To be sure, even the most high-tech upstream tools can’t predict flooding from surprise local sources, such as a suddenly downed tree or a blocked storm drain.

While we’ve long been able to accurately forecast flooding on major water routes like the Sacramento River, the risk along smaller urban tributaries — prone to flash floods, especially if lined with concrete — has been far tougher to predict.

Flooding is the leading cause of severe weather-related deaths in the U.S., causing 75 to 200 drownings per year. Because cars can be swept away in only 1 to 2 feet of water, about half of the drownings are vehicle-related.

In the last strong El Niño in the winter of 1997-1998, 1,700 homes were flooded on the Peninsula, and some residents had to be evacuated by boat. There also was damage in other Bay Area communities.

But history isn’t much help in predicting future risk because every storm is unique, with different rainfall patterns, experts say.

Steve Fitzgerald, president of the National Hydrologic Warning Council, has witnessed the recent and dramatic expansion of real-time, high-quality hydrologic information.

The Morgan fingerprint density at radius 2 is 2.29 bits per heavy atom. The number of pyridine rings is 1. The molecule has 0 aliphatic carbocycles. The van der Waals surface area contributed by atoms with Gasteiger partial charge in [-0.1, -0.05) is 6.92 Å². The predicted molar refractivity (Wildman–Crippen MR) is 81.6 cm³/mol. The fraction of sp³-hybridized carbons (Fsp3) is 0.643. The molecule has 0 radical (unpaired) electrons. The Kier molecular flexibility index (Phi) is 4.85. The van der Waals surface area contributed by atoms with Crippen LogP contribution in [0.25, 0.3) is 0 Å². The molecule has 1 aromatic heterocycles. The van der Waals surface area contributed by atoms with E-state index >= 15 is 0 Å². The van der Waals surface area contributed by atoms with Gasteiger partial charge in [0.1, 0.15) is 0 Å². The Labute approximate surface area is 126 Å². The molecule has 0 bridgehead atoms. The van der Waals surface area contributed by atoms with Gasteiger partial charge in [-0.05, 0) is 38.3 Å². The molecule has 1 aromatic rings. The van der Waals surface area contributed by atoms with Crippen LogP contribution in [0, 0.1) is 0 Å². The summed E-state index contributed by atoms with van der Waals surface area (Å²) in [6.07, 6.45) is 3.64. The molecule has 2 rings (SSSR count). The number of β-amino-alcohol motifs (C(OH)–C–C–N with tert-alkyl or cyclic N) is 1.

In 1983, as Hurricane Alicia bore down on his city of Houston, he was frustrated and fatigued by attempts to identify danger. Working 24 hours straight, he used a Wang computer to plot the data delivered by the county’s 12 rain gauges, imperfect devices rigged with weights and cables. Each graph took him 45 minutes to complete. Then, as rains pounded the city, the information quickly became obsolete and needed to be updated.

Now computer analyses of his county’s 150 electronic gauges and sensors take only seconds. “There has been quite a transformation,” said Fitzgerald, chief engineer of the Harris County Flood Control District.

Other cities with state-of-the-art flood prediction capabilities include Denver, Las Vegas, Los Angeles and Charlotte, North Carolina.